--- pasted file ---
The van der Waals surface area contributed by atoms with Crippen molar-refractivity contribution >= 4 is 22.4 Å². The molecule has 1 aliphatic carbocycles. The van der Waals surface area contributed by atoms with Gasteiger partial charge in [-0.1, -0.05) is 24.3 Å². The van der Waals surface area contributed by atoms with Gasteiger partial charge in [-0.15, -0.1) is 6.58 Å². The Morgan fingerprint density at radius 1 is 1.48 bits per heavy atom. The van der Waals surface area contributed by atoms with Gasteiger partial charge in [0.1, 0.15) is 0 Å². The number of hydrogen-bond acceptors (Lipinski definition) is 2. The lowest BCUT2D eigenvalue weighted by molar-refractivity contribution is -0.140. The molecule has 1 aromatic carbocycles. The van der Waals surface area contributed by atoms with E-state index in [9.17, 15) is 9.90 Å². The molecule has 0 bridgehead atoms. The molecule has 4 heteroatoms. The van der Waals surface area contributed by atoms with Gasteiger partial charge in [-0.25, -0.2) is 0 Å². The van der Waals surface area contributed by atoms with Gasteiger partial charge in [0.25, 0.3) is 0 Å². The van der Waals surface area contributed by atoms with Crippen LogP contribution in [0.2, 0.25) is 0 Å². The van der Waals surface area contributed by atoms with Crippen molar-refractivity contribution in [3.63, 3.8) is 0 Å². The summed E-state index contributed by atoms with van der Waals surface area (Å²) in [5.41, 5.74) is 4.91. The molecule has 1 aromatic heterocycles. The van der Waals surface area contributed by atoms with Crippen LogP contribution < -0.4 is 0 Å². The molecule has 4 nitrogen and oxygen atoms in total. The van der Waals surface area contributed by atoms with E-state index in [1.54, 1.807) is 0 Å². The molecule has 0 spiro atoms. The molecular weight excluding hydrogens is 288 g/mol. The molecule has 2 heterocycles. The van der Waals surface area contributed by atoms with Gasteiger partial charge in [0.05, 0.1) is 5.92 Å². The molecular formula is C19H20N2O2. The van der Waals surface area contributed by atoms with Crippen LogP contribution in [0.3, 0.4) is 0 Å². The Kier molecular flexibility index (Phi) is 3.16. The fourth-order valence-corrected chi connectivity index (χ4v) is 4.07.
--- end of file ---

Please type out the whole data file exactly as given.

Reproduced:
The van der Waals surface area contributed by atoms with Crippen molar-refractivity contribution >= 4 is 22.4 Å². The molecule has 1 aliphatic carbocycles. The van der Waals surface area contributed by atoms with Gasteiger partial charge in [-0.1, -0.05) is 24.3 Å². The van der Waals surface area contributed by atoms with Gasteiger partial charge in [-0.15, -0.1) is 6.58 Å². The Morgan fingerprint density at radius 1 is 1.48 bits per heavy atom. The van der Waals surface area contributed by atoms with Gasteiger partial charge in [0.1, 0.15) is 0 Å². The number of hydrogen-bond acceptors (Lipinski definition) is 2. The lowest BCUT2D eigenvalue weighted by molar-refractivity contribution is -0.140. The molecule has 1 aromatic carbocycles. The van der Waals surface area contributed by atoms with E-state index in [9.17, 15) is 9.90 Å². The molecule has 0 bridgehead atoms. The molecule has 4 heteroatoms. The van der Waals surface area contributed by atoms with Gasteiger partial charge in [-0.25, -0.2) is 0 Å². The van der Waals surface area contributed by atoms with Gasteiger partial charge in [0.25, 0.3) is 0 Å². The van der Waals surface area contributed by atoms with Crippen LogP contribution in [0.2, 0.25) is 0 Å². The van der Waals surface area contributed by atoms with Crippen molar-refractivity contribution in [3.63, 3.8) is 0 Å². The summed E-state index contributed by atoms with van der Waals surface area (Å²) in [5.41, 5.74) is 4.91. The molecule has 1 aromatic heterocycles. The van der Waals surface area contributed by atoms with Crippen LogP contribution < -0.4 is 0 Å². The molecule has 4 nitrogen and oxygen atoms in total. The van der Waals surface area contributed by atoms with E-state index in [1.54, 1.807) is 0 Å². The molecule has 0 spiro atoms. The molecular weight excluding hydrogens is 288 g/mol. The molecule has 2 heterocycles. The van der Waals surface area contributed by atoms with Gasteiger partial charge in [0.05, 0.1) is 5.92 Å². The molecular formula is C19H20N2O2. The van der Waals surface area contributed by atoms with Crippen LogP contribution in [0.3, 0.4) is 0 Å². The Kier molecular flexibility index (Phi) is 3.16. The fourth-order valence-corrected chi connectivity index (χ4v) is 4.07.